Baker Hughes Inc (BHI.N), the world's third-largest oilfield services provider, reported a 36 percent fall in quarterly profit as both activity and pricing decreased in its main North American market.
Larger rival Halliburton Co (HAL.N) will reveal how it fared in an especially tough quarter for the industry when it posts fourth-quarter results on Friday. Sector leader Schlumberger (SLB.N) managed to offset the U.S. onshore decline with a strong performance in the Gulf of Mexico.
After the service companies spent heavily to gear up for a boom, a unexpected surge in North American natural gas output led to a drop in drilling activity that left the region's market with 25 percent too much pressure pumping equipment - used in hydraulic fracturing to extract oil and gas from shale rock.
Chief Executive Martin Craighead said this translated into at least 125 pressure pumping fleets across the sector that are now idle or underutilized.
"All else being equal, the U.S. would need at least 300 additional drilling rigs to come back online in order to get those idle fleets fully up and utilized," Craighead told analysts on a conference call on Wednesday.
But the company, which compiles a benchmark rig count for the industry, predicted a rise in the U.S. drilling rig count to 1,880 by the end of 2013 - up only 125 from current levels.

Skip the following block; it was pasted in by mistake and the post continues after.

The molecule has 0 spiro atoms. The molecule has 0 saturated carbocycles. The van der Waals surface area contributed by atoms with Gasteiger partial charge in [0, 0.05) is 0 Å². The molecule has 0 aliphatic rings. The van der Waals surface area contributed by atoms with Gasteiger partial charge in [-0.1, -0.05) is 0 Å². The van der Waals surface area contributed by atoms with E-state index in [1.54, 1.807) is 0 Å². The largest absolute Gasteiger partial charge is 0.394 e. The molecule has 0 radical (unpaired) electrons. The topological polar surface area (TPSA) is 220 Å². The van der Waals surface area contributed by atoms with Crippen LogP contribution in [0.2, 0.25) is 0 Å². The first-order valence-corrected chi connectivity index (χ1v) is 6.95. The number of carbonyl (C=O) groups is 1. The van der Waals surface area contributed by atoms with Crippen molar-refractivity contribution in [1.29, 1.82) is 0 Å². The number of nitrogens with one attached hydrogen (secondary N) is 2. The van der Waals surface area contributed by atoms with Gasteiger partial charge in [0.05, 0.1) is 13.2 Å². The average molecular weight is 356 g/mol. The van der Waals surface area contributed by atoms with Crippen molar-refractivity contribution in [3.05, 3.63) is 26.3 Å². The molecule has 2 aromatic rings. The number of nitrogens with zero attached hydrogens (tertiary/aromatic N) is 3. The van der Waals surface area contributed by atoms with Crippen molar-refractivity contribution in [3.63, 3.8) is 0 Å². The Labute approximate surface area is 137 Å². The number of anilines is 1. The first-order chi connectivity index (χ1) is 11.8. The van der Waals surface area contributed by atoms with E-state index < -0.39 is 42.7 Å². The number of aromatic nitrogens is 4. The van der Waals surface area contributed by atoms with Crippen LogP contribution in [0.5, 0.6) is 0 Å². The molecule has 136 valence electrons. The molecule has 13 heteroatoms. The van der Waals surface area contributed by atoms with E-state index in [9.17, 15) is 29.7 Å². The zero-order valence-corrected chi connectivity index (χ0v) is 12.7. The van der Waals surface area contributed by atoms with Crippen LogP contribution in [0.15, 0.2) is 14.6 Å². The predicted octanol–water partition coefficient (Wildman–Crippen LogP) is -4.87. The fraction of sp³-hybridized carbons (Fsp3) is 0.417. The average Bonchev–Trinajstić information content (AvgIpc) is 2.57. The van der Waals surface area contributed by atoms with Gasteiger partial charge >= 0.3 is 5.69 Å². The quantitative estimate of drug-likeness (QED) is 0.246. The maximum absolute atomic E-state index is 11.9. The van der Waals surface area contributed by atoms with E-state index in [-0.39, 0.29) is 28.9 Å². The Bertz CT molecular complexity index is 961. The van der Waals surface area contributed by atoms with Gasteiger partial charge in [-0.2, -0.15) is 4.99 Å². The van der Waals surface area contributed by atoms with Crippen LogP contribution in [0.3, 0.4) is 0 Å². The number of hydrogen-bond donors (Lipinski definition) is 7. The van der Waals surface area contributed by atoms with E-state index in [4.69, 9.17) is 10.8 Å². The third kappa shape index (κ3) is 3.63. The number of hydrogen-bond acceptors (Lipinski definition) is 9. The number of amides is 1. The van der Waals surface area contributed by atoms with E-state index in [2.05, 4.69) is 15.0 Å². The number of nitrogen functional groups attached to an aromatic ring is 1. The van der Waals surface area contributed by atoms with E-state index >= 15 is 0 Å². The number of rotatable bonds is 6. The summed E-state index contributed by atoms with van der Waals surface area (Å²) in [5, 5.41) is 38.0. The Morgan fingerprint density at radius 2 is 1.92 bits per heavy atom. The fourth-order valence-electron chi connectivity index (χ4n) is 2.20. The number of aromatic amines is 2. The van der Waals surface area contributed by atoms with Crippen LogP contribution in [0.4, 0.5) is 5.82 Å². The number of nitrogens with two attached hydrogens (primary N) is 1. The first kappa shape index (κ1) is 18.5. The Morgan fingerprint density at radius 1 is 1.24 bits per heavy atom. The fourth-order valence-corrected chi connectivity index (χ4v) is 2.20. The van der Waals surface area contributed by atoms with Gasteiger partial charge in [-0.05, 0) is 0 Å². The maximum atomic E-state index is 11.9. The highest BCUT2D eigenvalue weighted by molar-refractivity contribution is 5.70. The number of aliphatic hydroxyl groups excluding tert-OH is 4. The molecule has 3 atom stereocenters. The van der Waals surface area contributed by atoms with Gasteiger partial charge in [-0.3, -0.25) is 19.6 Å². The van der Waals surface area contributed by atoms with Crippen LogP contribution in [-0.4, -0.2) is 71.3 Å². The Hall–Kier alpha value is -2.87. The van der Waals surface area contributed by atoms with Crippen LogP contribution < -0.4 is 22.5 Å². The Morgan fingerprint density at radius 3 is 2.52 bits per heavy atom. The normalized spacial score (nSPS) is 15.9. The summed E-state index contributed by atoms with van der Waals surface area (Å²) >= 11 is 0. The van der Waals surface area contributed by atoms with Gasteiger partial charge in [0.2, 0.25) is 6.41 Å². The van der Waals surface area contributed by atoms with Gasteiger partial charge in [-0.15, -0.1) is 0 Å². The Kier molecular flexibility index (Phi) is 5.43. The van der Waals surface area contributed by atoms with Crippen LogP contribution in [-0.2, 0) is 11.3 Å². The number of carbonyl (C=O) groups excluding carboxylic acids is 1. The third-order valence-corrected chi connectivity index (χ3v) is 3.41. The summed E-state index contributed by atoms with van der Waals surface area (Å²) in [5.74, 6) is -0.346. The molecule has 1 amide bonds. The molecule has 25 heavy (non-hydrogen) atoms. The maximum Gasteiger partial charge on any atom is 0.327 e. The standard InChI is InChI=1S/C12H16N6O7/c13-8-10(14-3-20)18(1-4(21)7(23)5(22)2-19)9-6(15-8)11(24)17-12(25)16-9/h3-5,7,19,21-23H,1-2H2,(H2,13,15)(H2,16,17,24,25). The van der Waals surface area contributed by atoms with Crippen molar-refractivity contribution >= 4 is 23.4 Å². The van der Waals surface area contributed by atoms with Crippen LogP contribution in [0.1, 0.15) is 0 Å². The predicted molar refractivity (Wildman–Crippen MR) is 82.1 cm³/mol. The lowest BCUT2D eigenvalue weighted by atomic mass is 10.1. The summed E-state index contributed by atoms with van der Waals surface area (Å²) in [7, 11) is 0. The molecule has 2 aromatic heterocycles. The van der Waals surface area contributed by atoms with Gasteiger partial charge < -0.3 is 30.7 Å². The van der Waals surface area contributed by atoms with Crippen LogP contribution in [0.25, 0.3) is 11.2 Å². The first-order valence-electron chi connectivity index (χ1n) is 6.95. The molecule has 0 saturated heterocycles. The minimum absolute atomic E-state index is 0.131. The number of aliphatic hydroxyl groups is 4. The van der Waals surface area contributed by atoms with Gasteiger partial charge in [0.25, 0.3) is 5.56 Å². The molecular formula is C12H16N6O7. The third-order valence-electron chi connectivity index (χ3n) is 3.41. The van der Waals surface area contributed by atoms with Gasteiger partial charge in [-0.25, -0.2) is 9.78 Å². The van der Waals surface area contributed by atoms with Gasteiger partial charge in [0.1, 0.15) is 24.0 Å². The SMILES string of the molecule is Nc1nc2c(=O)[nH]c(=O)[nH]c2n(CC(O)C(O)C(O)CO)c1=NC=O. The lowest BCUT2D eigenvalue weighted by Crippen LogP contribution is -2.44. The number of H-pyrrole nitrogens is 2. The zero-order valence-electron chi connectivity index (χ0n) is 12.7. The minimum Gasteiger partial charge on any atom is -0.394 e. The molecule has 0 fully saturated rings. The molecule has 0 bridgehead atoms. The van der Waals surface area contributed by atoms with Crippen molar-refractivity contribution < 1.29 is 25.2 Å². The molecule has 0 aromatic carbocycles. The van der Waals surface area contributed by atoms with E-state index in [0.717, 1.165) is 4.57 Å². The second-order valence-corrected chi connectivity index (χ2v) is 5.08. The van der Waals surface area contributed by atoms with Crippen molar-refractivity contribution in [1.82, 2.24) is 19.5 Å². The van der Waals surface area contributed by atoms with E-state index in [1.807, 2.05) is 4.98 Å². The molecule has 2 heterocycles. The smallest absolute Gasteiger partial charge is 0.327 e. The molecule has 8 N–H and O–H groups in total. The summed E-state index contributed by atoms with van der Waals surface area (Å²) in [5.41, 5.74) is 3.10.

Rig efficiency would improve, however, with the number of wells sunk per rig growing again this year after a rise in 2012, Craighead said. This has been driven by better understanding of the reservoirs as well as newer equipment.
International drilling activity would improve by 7 percent in 2013, even if the addition of Iraq's rigs to the mix was excluded, Baker Hughes predicted.
The company plans to cut capital expenditure by 30 percent for 2013 from its 2012 level of $2.87 billion. [ID:nPnDA46648] The share of capital devoted to North America would drop to about a third from half in 2012.
The number of U.S. rigs drilling for oil and natural gas liquids fell to its lowest in 10 months, at 1,316, in the week ended January 18, while the gas-directed rig count is hovering just above the 13-1/2-year low of 413 posted 10 weeks ago, Baker Hughes data show.
Net income from continuing operations attributable to Baker Hughes fell to $211 million, or 48 cents per share, for the fourth quarter, from $331 million, or 76 cents per share, a year earlier. Revenue fell slightly to $5.22 billion, with nearly 50 percent coming from North America.
The company warned last month that fourth-quarter margins and revenue would be below its expectations.
Shares of Houston-based Baker Hughes were 21 cents lower at $44.64 in early trading on the New York Stock Exchange on Wednesday.
They have risen nearly 8 percent so far this year, while the Thomson Reuters United States Oil Related Services and Equipment Index .TRXFLDUSPOILS has been largely flat.
(Reporting by Braden Reddall in San Francisco, additional reporting by Thyagaraju Adinarayan; Editing by Sriraj Kalluvila and Nick Zieminski)